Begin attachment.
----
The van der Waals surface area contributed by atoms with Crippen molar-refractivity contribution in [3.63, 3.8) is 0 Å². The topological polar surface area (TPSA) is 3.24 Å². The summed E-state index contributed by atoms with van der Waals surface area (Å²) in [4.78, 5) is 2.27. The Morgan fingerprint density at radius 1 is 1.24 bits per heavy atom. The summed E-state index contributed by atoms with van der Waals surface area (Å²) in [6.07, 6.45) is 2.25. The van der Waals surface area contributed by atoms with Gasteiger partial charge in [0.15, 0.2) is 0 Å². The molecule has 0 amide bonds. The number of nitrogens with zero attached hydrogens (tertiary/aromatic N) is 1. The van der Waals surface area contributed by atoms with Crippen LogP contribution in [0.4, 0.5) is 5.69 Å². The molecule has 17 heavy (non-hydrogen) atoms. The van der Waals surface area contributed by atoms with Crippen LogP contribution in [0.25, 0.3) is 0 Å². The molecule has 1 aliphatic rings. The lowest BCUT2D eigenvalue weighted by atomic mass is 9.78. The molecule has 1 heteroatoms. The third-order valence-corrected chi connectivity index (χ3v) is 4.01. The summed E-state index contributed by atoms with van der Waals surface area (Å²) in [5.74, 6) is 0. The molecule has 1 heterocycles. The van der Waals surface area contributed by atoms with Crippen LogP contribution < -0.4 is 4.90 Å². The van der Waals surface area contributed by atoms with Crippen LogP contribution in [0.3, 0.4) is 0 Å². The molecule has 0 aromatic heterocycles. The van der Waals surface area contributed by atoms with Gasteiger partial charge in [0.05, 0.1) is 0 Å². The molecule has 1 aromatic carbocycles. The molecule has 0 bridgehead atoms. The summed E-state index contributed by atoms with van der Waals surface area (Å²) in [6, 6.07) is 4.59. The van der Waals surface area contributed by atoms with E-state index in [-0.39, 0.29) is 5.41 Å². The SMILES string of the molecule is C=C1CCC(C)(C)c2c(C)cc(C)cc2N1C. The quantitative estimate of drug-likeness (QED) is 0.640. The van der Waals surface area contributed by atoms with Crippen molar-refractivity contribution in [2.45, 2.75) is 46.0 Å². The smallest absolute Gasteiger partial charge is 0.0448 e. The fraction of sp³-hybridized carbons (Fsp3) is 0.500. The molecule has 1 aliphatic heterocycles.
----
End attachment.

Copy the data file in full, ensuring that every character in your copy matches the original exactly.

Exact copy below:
The van der Waals surface area contributed by atoms with Crippen molar-refractivity contribution in [3.63, 3.8) is 0 Å². The topological polar surface area (TPSA) is 3.24 Å². The summed E-state index contributed by atoms with van der Waals surface area (Å²) in [4.78, 5) is 2.27. The Morgan fingerprint density at radius 1 is 1.24 bits per heavy atom. The summed E-state index contributed by atoms with van der Waals surface area (Å²) in [6.07, 6.45) is 2.25. The van der Waals surface area contributed by atoms with Gasteiger partial charge in [0.15, 0.2) is 0 Å². The molecule has 0 amide bonds. The number of nitrogens with zero attached hydrogens (tertiary/aromatic N) is 1. The van der Waals surface area contributed by atoms with Crippen LogP contribution in [0.4, 0.5) is 5.69 Å². The molecule has 17 heavy (non-hydrogen) atoms. The van der Waals surface area contributed by atoms with Crippen LogP contribution in [0.25, 0.3) is 0 Å². The molecule has 1 aliphatic rings. The lowest BCUT2D eigenvalue weighted by atomic mass is 9.78. The molecule has 1 heteroatoms. The third-order valence-corrected chi connectivity index (χ3v) is 4.01. The summed E-state index contributed by atoms with van der Waals surface area (Å²) in [5.74, 6) is 0. The molecule has 1 heterocycles. The van der Waals surface area contributed by atoms with Crippen LogP contribution < -0.4 is 4.90 Å². The van der Waals surface area contributed by atoms with Crippen LogP contribution in [0.3, 0.4) is 0 Å². The molecule has 0 aromatic heterocycles. The van der Waals surface area contributed by atoms with Gasteiger partial charge in [0.05, 0.1) is 0 Å². The molecule has 1 aromatic carbocycles. The molecule has 0 bridgehead atoms. The summed E-state index contributed by atoms with van der Waals surface area (Å²) in [6, 6.07) is 4.59. The van der Waals surface area contributed by atoms with E-state index in [-0.39, 0.29) is 5.41 Å². The SMILES string of the molecule is C=C1CCC(C)(C)c2c(C)cc(C)cc2N1C. The quantitative estimate of drug-likeness (QED) is 0.640. The van der Waals surface area contributed by atoms with Crippen molar-refractivity contribution in [2.45, 2.75) is 46.0 Å². The smallest absolute Gasteiger partial charge is 0.0448 e. The fraction of sp³-hybridized carbons (Fsp3) is 0.500. The molecule has 1 aliphatic heterocycles.